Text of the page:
When I first moved to Minneapolis from Philadelphia (which feels like a lifetime ago), I worked evenings in a hospital while still going to school during the day. After my shifts, I would often visit a friend of mine who worked the main desk at a large group home for adults with cognitive impairments. I'd bring my late night dinner and we’d chat at his expansive desk about life and other stuff that twenty-something’s like to pontificate about.
On these nights, a man with autism would stand at the far end of the same desk, working a series of jigsaw puzzles. He was in his own world. And his approach was as far from typical as his mind was from social interactions. Holding his right hand over the puzzle, he scanned left to right while constantly rolling his fingers - like he was doing piano scales. A minute or two later he’d pick up a puzzle piece from the scattered pile and plug the selected piece into the puzzle in a left to right straight row. He never deviated from this pattern, and - according to my friend - never made a mistake.
I watched The Puzzle Savant (as we liked to call him) do this at least a dozen times over the months that I visited that group home. He never spoke, never acknowledged our presence, and never made a mistake. It was extraordinary.
I’ve been pondering this memory lately, as I reflect on our efforts to cure paralysis. It occurred to me that The Puzzle Savant might be an instructive metaphor for understanding what we are trying to do at Working 2 Walk (I know - bear with me).
Puzzle Metaphor Logic:
- If the puzzle is a spinal cord injury, and
- the picture on the puzzle is us, then
- the scientific enterprise is much like the autistic savant who spent his time working to solve it.
And here’s what I get out of this Metaphor:
The picture wasn’t a necessary part of the puzzle for the savant because
the pieces simply needed to fit in the right place in the right order and
he had the extraordinary skill to find and understand the piece as a piece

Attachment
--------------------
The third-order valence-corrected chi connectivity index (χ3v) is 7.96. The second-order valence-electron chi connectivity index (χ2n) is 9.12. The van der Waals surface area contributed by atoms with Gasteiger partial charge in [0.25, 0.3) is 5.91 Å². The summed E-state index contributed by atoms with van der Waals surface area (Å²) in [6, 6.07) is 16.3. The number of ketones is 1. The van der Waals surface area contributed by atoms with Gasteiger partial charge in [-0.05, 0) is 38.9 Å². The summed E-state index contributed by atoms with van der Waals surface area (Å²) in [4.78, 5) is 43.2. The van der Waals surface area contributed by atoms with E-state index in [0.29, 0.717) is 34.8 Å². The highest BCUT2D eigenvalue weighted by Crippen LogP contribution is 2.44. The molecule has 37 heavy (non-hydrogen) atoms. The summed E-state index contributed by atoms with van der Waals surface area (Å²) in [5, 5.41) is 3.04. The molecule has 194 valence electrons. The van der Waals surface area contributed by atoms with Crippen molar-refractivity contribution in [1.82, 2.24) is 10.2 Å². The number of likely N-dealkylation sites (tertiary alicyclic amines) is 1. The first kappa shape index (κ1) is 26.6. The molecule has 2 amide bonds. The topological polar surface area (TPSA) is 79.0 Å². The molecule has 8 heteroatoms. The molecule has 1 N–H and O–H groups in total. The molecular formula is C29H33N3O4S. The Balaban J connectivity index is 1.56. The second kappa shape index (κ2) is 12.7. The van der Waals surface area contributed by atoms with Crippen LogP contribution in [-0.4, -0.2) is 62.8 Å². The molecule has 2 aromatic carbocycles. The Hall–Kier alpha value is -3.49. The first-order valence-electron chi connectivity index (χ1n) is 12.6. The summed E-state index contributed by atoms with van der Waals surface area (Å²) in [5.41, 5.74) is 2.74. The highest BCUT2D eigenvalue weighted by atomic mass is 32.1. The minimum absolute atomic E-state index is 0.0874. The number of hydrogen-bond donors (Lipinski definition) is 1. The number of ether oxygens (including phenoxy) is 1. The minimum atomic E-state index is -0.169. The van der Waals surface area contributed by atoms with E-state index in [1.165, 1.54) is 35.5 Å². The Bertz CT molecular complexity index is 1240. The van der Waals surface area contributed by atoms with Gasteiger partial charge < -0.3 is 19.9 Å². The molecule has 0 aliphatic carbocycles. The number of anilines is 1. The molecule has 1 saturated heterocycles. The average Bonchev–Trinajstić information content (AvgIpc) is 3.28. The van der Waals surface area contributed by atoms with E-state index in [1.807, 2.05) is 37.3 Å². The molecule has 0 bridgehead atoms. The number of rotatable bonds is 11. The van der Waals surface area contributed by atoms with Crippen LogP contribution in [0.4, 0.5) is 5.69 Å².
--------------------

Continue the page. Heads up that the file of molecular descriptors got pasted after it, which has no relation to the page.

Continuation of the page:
Of course, there's also the insight that a SCI injury is a multitude of difficult puzzles that need to be integrated (another puzzle in itself) in order to provide a cure.
What strikes me is that we are overly fixated on the pieces. We in the community share news - almost daily - that a puzzle piece may have been found. We read about the lab that may have found it, and we go to conferences like ours to listen to all the details about why this may be the piece we’ve been waiting for.
And labs spend decades looking for a single piece or maybe a set of pieces because it’s not easy. And then in many cases the scientists have to make the pieces because there’s a bunch that fell off the table never to be found. And sometimes the replacement pieces that the labs fashioned fell off the table too. (Hopefully this happens less with more data mining projects like Adam Ferguson's SciCrunch).
Like any metaphor it’s not perfect, but I think the point of view it lends us is instructive. Because I think we have fallen into the trap of fetishizing the pieces.
That's why we see Working 2 Walk as our attempt to contextualize the puzzle, not just the pieces. We do this by trying to keep the puzzle in full view; because the puzzle is us - human beings - and our loved ones. It’s yet another reason for our Context, Strategy, Voice mantra.
We must remind the scientific enterprise - and ourselves - that the puzzle is more than the pieces. The picture is us. And since we are the picture, we are the ones who must determine what “finished” looks like.
Let's talk more about it at Working 2 Walk ...